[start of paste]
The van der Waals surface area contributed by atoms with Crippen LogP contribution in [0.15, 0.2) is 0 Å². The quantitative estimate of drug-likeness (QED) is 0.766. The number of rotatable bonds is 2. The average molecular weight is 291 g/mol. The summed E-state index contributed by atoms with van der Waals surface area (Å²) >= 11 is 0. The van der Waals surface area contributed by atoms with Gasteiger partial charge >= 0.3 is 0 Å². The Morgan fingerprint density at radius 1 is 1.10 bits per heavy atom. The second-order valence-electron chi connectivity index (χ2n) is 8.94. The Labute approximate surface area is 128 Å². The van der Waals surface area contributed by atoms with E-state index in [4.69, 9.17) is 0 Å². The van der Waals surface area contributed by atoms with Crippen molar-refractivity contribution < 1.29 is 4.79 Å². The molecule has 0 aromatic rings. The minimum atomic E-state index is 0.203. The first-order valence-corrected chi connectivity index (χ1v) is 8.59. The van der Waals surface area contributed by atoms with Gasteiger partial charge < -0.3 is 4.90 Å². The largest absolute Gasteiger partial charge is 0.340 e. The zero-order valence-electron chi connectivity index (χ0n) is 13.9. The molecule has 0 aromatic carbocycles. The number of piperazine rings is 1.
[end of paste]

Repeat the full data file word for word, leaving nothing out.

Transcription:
The van der Waals surface area contributed by atoms with Crippen LogP contribution in [0.15, 0.2) is 0 Å². The quantitative estimate of drug-likeness (QED) is 0.766. The number of rotatable bonds is 2. The average molecular weight is 291 g/mol. The summed E-state index contributed by atoms with van der Waals surface area (Å²) >= 11 is 0. The van der Waals surface area contributed by atoms with Gasteiger partial charge >= 0.3 is 0 Å². The Morgan fingerprint density at radius 1 is 1.10 bits per heavy atom. The second-order valence-electron chi connectivity index (χ2n) is 8.94. The Labute approximate surface area is 128 Å². The van der Waals surface area contributed by atoms with E-state index in [4.69, 9.17) is 0 Å². The van der Waals surface area contributed by atoms with Crippen molar-refractivity contribution < 1.29 is 4.79 Å². The molecule has 0 aromatic rings. The minimum atomic E-state index is 0.203. The first-order valence-corrected chi connectivity index (χ1v) is 8.59. The van der Waals surface area contributed by atoms with Gasteiger partial charge < -0.3 is 4.90 Å². The largest absolute Gasteiger partial charge is 0.340 e. The zero-order valence-electron chi connectivity index (χ0n) is 13.9. The molecule has 0 aromatic carbocycles. The number of piperazine rings is 1.